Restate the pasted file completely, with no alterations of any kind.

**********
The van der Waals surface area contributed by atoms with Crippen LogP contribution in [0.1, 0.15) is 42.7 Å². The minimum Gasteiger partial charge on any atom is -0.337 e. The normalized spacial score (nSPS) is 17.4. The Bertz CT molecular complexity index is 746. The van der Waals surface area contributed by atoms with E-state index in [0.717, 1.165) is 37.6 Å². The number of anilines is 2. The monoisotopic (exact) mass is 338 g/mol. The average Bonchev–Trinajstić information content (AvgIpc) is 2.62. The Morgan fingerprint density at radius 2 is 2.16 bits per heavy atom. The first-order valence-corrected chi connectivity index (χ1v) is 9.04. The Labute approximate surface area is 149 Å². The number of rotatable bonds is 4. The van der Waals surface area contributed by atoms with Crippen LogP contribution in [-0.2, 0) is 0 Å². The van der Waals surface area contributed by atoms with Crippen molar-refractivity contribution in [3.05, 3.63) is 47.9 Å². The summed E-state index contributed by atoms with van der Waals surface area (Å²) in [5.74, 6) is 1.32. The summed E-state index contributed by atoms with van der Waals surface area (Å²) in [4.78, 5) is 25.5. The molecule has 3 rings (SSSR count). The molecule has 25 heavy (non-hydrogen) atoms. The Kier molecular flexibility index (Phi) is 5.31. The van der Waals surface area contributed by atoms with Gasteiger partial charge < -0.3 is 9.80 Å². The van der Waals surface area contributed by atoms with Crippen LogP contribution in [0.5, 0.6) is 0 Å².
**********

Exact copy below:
The van der Waals surface area contributed by atoms with Crippen LogP contribution in [0.1, 0.15) is 42.7 Å². The minimum Gasteiger partial charge on any atom is -0.337 e. The normalized spacial score (nSPS) is 17.4. The Bertz CT molecular complexity index is 746. The van der Waals surface area contributed by atoms with E-state index in [0.717, 1.165) is 37.6 Å². The number of anilines is 2. The monoisotopic (exact) mass is 338 g/mol. The average Bonchev–Trinajstić information content (AvgIpc) is 2.62. The Morgan fingerprint density at radius 2 is 2.16 bits per heavy atom. The first-order valence-corrected chi connectivity index (χ1v) is 9.04. The Labute approximate surface area is 149 Å². The number of rotatable bonds is 4. The van der Waals surface area contributed by atoms with Crippen LogP contribution in [-0.2, 0) is 0 Å². The van der Waals surface area contributed by atoms with Crippen molar-refractivity contribution in [3.05, 3.63) is 47.9 Å². The summed E-state index contributed by atoms with van der Waals surface area (Å²) in [5.74, 6) is 1.32. The summed E-state index contributed by atoms with van der Waals surface area (Å²) in [4.78, 5) is 25.5. The molecule has 3 rings (SSSR count). The molecule has 25 heavy (non-hydrogen) atoms. The Kier molecular flexibility index (Phi) is 5.31. The van der Waals surface area contributed by atoms with Gasteiger partial charge < -0.3 is 9.80 Å². The van der Waals surface area contributed by atoms with Crippen LogP contribution in [0.5, 0.6) is 0 Å².